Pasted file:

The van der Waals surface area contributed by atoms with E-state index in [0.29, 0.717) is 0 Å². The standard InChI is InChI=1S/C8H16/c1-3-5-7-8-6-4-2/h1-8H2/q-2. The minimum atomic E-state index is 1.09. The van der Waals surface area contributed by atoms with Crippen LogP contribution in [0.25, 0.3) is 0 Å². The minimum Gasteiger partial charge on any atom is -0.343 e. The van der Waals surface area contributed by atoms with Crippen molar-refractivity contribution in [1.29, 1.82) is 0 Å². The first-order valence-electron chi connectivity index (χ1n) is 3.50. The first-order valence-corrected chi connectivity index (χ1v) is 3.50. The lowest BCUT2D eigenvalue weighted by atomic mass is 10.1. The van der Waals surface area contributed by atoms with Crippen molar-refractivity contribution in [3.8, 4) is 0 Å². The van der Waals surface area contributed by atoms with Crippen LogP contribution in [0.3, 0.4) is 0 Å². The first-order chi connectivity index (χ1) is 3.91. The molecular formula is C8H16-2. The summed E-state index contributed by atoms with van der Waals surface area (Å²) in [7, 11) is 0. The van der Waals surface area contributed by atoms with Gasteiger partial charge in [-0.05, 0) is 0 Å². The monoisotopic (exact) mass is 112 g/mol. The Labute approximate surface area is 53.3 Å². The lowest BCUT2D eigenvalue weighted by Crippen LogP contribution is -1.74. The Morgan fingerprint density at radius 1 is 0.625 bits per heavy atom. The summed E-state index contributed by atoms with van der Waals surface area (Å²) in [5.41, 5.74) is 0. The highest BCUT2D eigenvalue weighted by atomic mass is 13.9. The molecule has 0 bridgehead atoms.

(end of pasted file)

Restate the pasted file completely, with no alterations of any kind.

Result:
The van der Waals surface area contributed by atoms with E-state index in [0.29, 0.717) is 0 Å². The standard InChI is InChI=1S/C8H16/c1-3-5-7-8-6-4-2/h1-8H2/q-2. The minimum atomic E-state index is 1.09. The van der Waals surface area contributed by atoms with Crippen LogP contribution in [0.25, 0.3) is 0 Å². The minimum Gasteiger partial charge on any atom is -0.343 e. The van der Waals surface area contributed by atoms with Crippen molar-refractivity contribution in [1.29, 1.82) is 0 Å². The first-order valence-electron chi connectivity index (χ1n) is 3.50. The first-order valence-corrected chi connectivity index (χ1v) is 3.50. The lowest BCUT2D eigenvalue weighted by atomic mass is 10.1. The van der Waals surface area contributed by atoms with Crippen molar-refractivity contribution in [3.8, 4) is 0 Å². The van der Waals surface area contributed by atoms with Crippen LogP contribution in [0.3, 0.4) is 0 Å². The first-order chi connectivity index (χ1) is 3.91. The molecular formula is C8H16-2. The summed E-state index contributed by atoms with van der Waals surface area (Å²) in [7, 11) is 0. The van der Waals surface area contributed by atoms with Gasteiger partial charge in [-0.05, 0) is 0 Å². The monoisotopic (exact) mass is 112 g/mol. The Labute approximate surface area is 53.3 Å². The lowest BCUT2D eigenvalue weighted by Crippen LogP contribution is -1.74. The Morgan fingerprint density at radius 1 is 0.625 bits per heavy atom. The summed E-state index contributed by atoms with van der Waals surface area (Å²) in [5.41, 5.74) is 0. The highest BCUT2D eigenvalue weighted by atomic mass is 13.9. The molecule has 0 bridgehead atoms.